June Writing Series: Writing Realistic Conflicts
Every Friday in June, we’ll be posting a blog in our series on how to improve your writing. From how to write dialogue or conflicts to how to improve your grammar, our June Writing Series is dedicated to livening up your story so that it’s ready for self-publication.
Miss our first post in the June Writing Series? Read it now!
Every story, no matter the genre, depends on some kind of tension or climactic point. Whether it’s romance, historical fiction, western, or science fiction, a story needs a conflict. It can be difficult figuring out how to write this conflict, though. A lot of books can fail because their main tension falls short somehow: it feels forced, unrealistic, unlikely or, possibly the worst, boring. It’s important to know how to write conflict in a story – how to make it palpable to the reader without going overboard.
There are 7 types of narrative conflict that can arise in a story.
- Person vs. God
- Person vs. Person
- Person vs. Society
- Person vs. Nature
- Person vs. Self
- Person vs. Supernatural
- Person vs. Technology
For the sake of this blog post, we’ll only be looking at a few (but if you want to learn more, check out Daily Writing Tips)
How to write conflict between characters
One option you may choose is to have to two characters dislike each other. It’s the classic protagonist/antagonist. Man vs. man (or woman vs. woman or woman vs. man – you get it). Whatever the conflict may be, it has to be realistic. Two characters can’t be mortal enemies because they got into an argument over who was going to pay the bill or what dessert they should eat.
Decide who your characters are. Give them something intriguing, unique, and believable to argue about / fight about, and get writing. Maybe you’re writing a spy thriller, and the tension there is that the bad guy murdered the protagonist’s wife. Or, maybe you’re writing a romance novel, and tension arises when one character cheats on the other.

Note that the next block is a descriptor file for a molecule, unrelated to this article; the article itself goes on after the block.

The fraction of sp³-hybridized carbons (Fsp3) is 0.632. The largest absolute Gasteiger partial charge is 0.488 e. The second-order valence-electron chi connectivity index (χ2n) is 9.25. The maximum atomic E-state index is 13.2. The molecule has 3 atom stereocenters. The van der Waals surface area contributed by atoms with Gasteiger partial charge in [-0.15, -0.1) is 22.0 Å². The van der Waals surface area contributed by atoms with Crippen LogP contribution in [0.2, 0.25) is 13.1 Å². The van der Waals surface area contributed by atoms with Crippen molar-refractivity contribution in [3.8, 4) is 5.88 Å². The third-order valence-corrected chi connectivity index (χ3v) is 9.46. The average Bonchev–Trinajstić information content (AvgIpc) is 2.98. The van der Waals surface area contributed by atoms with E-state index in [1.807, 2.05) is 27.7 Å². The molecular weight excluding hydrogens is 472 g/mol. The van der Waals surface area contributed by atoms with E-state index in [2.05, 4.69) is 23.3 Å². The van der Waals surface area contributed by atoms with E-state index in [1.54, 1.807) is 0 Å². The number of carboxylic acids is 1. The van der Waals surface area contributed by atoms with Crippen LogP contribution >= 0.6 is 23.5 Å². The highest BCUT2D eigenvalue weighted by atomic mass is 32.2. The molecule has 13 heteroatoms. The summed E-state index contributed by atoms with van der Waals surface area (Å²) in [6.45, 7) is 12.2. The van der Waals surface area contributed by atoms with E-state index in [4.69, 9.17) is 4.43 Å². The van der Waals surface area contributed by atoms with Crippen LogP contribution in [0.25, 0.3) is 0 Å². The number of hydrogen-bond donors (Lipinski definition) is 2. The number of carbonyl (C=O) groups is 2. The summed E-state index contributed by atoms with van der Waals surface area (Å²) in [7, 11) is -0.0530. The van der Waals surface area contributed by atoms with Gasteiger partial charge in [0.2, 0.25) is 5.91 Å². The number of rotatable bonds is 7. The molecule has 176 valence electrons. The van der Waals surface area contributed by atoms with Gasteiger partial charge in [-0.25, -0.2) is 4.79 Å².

It’s easy, sometimes, to fall into the trap of thinking that everything we write is amazing or flawless. But to be a good writer, you absolutely have to step back and ask yourself Is this good? Does it make sense? Or am I biased? There’s always time to revise.
Tension between characters and the world
Whether it’s person vs. nature, person vs. society, or person vs. supernatural, tension will arise from hard work, research, and good writing. Research is absolutely crucial in these moments. Whether you’re writing an apocalyptic horror novel, a political scandal novel, or a vampire or werewolf novel, you absolutely need to do your research. What would the U.S.’s response to an apocalyptic situation look like? Study up on CDC protocols. What would happen if a Senator was caught in a treasonous scandal? Look up treason cases. What would a vampire look like? Act like? Read Bram Stoker and research lore.
Research may seem like it’s boring, but it’s a critical step in deciding how to write your novel and how to create conflict.
How can you create conflict between a person and their self?
Another popular conflict is person vs. self. In this familiar trope, a person struggles to overcome some aspect of their personality or some behavior, and the story finds its tension in this struggle. Whether it’s a story about a person battling an alcohol dependency or it’s a story about a person who suffers from anxiety, person vs. self conflicts are so impactful because everyone can identify with them in some way. Every reader has struggled with something in their life, and a person vs. self conflict is a great way to get them to relate with your novel.
Conflict is a natural part of any story. Without it, the story falls flat. Do your research, invest time, and don’t be afraid to revise.